Penn Music History Professor Jeffrey Kallberg talks to Susan Lewis about Tchaikovsky's secret correspondence with a patron, Countess von Meck.
WRTI's upcoming broadcast of The Philadelphia Orchestra in Concert features Tchaikovskyâ€™s 5th Symphony. As WRTIâ€™s Susan Lewis reports, insights into the work have come from the composerâ€™s correspondence with a secretive patron.
Listen on Sunday, July 28th, 2 to 4 pm. The program alsoÂ includes music by Wagner and Christopher Rousee.
Listen to Susanâ€™s interview with University of Pennsylvania Professor of Music History Jeffrey Kallberg.
This week we mark the birthday of Pyotr Ilyich Tchaikovsky, who was born in Russia on May 7, 1840 and died suddenly at age 53. As WRTIâ€™s Susan Lewis reports, the composer -Â internationally renowned for his great melodies - was also a master ofÂ technique and form. His body of work includes major works for the ballet, opera, and orchestra, as well as chamber music, concertos, sacred music, piano music, and solo songs.Â Â
Learn more about Tchaikovskyâ€™s life and music. Listen to Susan Lewis' interview with Jeffrey Kallberg, associate dean for arts and letters and professor of music history at the University of Pennsylvania.
Itâ€™s not settled whether 19th-century pianist and composer Frederic Chopin was born on February 22nd, or March 1st, 1810.Â But as Susan Lewis reports, one thing thatâ€™s clear is that he made a significant mark on music in his short life of just under 40 years.Â Â Â Â
LEWIS:Â Born in Poland and raised in Warsaw, Frederic Chopinâ€™s virtuosity was recognized early. As a young man, he went to Paris and joined a community of like-minded performers and artists, including the female writer who took the name George Sand, with whom he had an extended love affair. University of Pennsylvania Music Professor Jeffrey Kallberg says Paris was a mecca for pianists who typically performed their own music.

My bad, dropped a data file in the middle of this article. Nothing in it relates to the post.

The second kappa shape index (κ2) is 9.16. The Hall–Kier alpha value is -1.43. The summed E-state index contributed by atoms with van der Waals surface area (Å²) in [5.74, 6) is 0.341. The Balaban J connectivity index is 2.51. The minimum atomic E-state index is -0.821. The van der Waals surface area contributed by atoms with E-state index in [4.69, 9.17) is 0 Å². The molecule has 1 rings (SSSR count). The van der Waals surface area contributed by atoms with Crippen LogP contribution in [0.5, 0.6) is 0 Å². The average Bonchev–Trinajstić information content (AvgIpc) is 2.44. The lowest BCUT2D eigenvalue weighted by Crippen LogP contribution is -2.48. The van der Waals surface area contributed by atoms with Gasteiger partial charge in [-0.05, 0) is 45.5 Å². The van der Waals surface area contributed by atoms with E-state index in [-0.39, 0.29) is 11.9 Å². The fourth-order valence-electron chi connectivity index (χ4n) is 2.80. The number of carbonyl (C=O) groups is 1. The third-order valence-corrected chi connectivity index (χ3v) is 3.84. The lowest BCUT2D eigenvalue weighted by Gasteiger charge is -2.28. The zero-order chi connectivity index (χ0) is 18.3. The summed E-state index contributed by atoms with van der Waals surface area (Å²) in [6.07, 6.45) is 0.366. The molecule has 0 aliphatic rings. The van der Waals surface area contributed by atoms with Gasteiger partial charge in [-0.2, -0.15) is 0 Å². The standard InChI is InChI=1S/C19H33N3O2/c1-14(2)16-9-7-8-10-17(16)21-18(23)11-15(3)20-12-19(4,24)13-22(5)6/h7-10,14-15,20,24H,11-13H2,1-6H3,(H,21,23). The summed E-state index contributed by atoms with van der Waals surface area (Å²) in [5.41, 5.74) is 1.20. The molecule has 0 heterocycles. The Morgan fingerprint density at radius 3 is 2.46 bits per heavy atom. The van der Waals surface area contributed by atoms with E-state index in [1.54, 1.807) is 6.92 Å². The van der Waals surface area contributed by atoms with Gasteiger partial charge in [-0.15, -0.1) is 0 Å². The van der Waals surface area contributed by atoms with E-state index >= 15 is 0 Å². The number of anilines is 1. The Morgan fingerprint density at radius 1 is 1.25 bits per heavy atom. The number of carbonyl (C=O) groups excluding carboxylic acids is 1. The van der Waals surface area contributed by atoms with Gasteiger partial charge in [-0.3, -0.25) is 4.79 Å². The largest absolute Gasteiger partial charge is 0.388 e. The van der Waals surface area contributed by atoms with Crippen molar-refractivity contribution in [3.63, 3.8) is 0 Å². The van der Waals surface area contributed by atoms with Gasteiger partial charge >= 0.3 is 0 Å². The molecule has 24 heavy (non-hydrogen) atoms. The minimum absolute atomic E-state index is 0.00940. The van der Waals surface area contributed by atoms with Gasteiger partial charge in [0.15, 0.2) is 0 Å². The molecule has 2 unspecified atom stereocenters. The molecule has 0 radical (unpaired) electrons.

KALLBERG: Liszt being one, but people like Frederick Kaltbrenner, Theodore Durler, people we tend to forget these days. Â Chopin fit in with these, but what really set him apart was the extraordinary quality of what he composed.
LEWIS: Kallberg says Chopin preferred the craft and counterpoint of Bach and Mozart to the styles of his musical contemporaries, many of whom were writing program music that followed a story line.Â Instead of writing for the piano as a pure melodic instrument, Chopin, would allow it to blur sounds together.
KALLBERG: ...and to produce a sort of sonic haze that looks forward to a composer like Debussy, forÂ example. Iâ€™m thinking ofÂ Â in aÂ work likeÂ the Nocturne in c sharp minor , which is a work unlike most nocturnes seems not to have a lyrical melody at the beginning, what you have is a melody that moves scarcely at all.Â
What you hear is just chords undulating and a mood being set without any melody to hang onto.. so he was rethinking what forms and genres were about by putting emphasis on new kinds of sounds.
LEWIS: Kallberg is author of Chopin at the Boundaries: Sex, History and Musical Genre.
For more on Chopinâ€™s extraordinary life and legacy, listen to Susanâ€™s interview with Jeffrey Kallberg of the University of Pennsylvania.